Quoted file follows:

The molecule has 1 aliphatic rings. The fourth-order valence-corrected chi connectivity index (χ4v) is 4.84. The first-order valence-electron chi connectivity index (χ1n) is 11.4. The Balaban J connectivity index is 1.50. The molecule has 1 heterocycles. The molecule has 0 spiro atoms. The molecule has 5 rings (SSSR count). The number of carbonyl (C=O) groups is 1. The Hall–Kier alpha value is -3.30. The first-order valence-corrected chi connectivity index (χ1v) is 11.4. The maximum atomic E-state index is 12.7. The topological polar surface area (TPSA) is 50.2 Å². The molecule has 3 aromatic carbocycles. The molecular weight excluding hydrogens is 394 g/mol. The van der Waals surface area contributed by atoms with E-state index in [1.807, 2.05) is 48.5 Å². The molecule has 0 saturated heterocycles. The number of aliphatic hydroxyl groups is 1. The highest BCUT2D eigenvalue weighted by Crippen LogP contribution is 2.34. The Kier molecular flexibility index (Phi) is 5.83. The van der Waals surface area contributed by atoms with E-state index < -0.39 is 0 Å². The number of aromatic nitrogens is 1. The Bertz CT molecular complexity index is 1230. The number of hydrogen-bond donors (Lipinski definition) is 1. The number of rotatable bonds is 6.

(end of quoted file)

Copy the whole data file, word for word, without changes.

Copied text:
The molecule has 1 aliphatic rings. The fourth-order valence-corrected chi connectivity index (χ4v) is 4.84. The first-order valence-electron chi connectivity index (χ1n) is 11.4. The Balaban J connectivity index is 1.50. The molecule has 1 heterocycles. The molecule has 0 spiro atoms. The molecule has 5 rings (SSSR count). The number of carbonyl (C=O) groups is 1. The Hall–Kier alpha value is -3.30. The first-order valence-corrected chi connectivity index (χ1v) is 11.4. The maximum atomic E-state index is 12.7. The topological polar surface area (TPSA) is 50.2 Å². The molecule has 3 aromatic carbocycles. The molecular weight excluding hydrogens is 394 g/mol. The van der Waals surface area contributed by atoms with E-state index in [1.807, 2.05) is 48.5 Å². The molecule has 0 saturated heterocycles. The number of aliphatic hydroxyl groups is 1. The highest BCUT2D eigenvalue weighted by Crippen LogP contribution is 2.34. The Kier molecular flexibility index (Phi) is 5.83. The van der Waals surface area contributed by atoms with E-state index < -0.39 is 0 Å². The number of aromatic nitrogens is 1. The Bertz CT molecular complexity index is 1230. The number of hydrogen-bond donors (Lipinski definition) is 1. The number of rotatable bonds is 6.